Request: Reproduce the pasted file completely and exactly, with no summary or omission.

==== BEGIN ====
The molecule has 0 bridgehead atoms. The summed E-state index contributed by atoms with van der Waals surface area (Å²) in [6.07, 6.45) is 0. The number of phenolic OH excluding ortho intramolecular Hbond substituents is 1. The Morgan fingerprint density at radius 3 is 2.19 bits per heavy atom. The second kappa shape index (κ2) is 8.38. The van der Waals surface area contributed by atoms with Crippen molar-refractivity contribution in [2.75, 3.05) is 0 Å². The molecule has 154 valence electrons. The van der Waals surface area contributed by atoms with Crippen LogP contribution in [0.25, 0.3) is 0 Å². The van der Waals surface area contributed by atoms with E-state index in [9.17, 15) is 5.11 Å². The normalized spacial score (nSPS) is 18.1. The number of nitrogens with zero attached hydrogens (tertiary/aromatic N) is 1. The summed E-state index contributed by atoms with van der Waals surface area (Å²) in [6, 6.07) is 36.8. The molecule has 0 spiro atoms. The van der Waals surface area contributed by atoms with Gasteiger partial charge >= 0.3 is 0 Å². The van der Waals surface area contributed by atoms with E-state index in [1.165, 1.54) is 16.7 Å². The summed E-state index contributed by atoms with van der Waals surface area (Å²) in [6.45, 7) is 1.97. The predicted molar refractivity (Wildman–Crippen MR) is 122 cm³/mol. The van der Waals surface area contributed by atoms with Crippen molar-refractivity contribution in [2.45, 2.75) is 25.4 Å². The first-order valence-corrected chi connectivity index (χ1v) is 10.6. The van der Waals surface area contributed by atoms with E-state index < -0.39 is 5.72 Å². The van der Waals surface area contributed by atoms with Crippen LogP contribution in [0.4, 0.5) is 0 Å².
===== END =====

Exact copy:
The molecule has 0 bridgehead atoms. The summed E-state index contributed by atoms with van der Waals surface area (Å²) in [6.07, 6.45) is 0. The number of phenolic OH excluding ortho intramolecular Hbond substituents is 1. The Morgan fingerprint density at radius 3 is 2.19 bits per heavy atom. The second kappa shape index (κ2) is 8.38. The van der Waals surface area contributed by atoms with Crippen molar-refractivity contribution in [2.75, 3.05) is 0 Å². The molecule has 154 valence electrons. The van der Waals surface area contributed by atoms with Crippen LogP contribution in [0.25, 0.3) is 0 Å². The van der Waals surface area contributed by atoms with E-state index in [9.17, 15) is 5.11 Å². The normalized spacial score (nSPS) is 18.1. The number of nitrogens with zero attached hydrogens (tertiary/aromatic N) is 1. The summed E-state index contributed by atoms with van der Waals surface area (Å²) in [6, 6.07) is 36.8. The molecule has 0 spiro atoms. The van der Waals surface area contributed by atoms with Gasteiger partial charge >= 0.3 is 0 Å². The van der Waals surface area contributed by atoms with E-state index in [1.165, 1.54) is 16.7 Å². The summed E-state index contributed by atoms with van der Waals surface area (Å²) in [6.45, 7) is 1.97. The predicted molar refractivity (Wildman–Crippen MR) is 122 cm³/mol. The van der Waals surface area contributed by atoms with Crippen molar-refractivity contribution in [2.45, 2.75) is 25.4 Å². The first-order valence-corrected chi connectivity index (χ1v) is 10.6. The van der Waals surface area contributed by atoms with E-state index < -0.39 is 5.72 Å². The van der Waals surface area contributed by atoms with Crippen LogP contribution in [0.4, 0.5) is 0 Å².